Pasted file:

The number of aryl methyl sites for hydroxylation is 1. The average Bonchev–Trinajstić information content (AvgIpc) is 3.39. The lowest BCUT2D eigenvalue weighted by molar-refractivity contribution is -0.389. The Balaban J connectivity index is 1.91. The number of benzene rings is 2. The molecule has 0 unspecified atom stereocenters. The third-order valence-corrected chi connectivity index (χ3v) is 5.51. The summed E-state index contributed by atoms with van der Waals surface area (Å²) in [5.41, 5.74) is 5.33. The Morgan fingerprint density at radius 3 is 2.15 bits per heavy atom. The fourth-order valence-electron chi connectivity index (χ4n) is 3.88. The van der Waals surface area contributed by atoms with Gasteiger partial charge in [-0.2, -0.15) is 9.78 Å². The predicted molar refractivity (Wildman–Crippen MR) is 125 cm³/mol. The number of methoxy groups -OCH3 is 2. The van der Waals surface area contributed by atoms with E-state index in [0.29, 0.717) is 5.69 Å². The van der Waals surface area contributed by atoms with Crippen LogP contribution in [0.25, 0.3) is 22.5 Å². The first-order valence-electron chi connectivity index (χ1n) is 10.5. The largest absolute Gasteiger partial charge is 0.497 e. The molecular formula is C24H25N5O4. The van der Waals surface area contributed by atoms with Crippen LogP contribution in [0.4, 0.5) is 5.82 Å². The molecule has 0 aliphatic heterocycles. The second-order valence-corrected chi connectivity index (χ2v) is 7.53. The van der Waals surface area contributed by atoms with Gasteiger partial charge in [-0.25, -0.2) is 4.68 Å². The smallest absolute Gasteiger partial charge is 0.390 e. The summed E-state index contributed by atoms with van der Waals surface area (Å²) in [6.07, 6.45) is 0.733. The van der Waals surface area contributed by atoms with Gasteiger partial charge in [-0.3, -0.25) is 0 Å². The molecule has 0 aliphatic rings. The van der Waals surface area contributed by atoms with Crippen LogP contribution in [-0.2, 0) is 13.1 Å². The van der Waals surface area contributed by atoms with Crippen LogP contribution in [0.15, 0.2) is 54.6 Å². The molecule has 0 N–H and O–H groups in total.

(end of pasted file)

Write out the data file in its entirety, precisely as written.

The number of aryl methyl sites for hydroxylation is 1. The average Bonchev–Trinajstić information content (AvgIpc) is 3.39. The lowest BCUT2D eigenvalue weighted by molar-refractivity contribution is -0.389. The Balaban J connectivity index is 1.91. The number of benzene rings is 2. The molecule has 0 unspecified atom stereocenters. The third-order valence-corrected chi connectivity index (χ3v) is 5.51. The summed E-state index contributed by atoms with van der Waals surface area (Å²) in [5.41, 5.74) is 5.33. The Morgan fingerprint density at radius 3 is 2.15 bits per heavy atom. The fourth-order valence-electron chi connectivity index (χ4n) is 3.88. The van der Waals surface area contributed by atoms with Gasteiger partial charge in [-0.2, -0.15) is 9.78 Å². The predicted molar refractivity (Wildman–Crippen MR) is 125 cm³/mol. The number of methoxy groups -OCH3 is 2. The van der Waals surface area contributed by atoms with E-state index in [0.29, 0.717) is 5.69 Å². The van der Waals surface area contributed by atoms with Crippen LogP contribution in [0.25, 0.3) is 22.5 Å². The first-order valence-electron chi connectivity index (χ1n) is 10.5. The largest absolute Gasteiger partial charge is 0.497 e. The molecular formula is C24H25N5O4. The van der Waals surface area contributed by atoms with Crippen LogP contribution in [0.4, 0.5) is 5.82 Å². The molecule has 0 aliphatic heterocycles. The second-order valence-corrected chi connectivity index (χ2v) is 7.53. The van der Waals surface area contributed by atoms with Gasteiger partial charge in [-0.25, -0.2) is 4.68 Å². The smallest absolute Gasteiger partial charge is 0.390 e. The summed E-state index contributed by atoms with van der Waals surface area (Å²) in [6.07, 6.45) is 0.733. The van der Waals surface area contributed by atoms with Gasteiger partial charge in [-0.3, -0.25) is 0 Å². The molecule has 0 aliphatic rings. The van der Waals surface area contributed by atoms with Crippen LogP contribution in [-0.2, 0) is 13.1 Å². The van der Waals surface area contributed by atoms with Crippen LogP contribution in [0.15, 0.2) is 54.6 Å². The molecule has 0 N–H and O–H groups in total.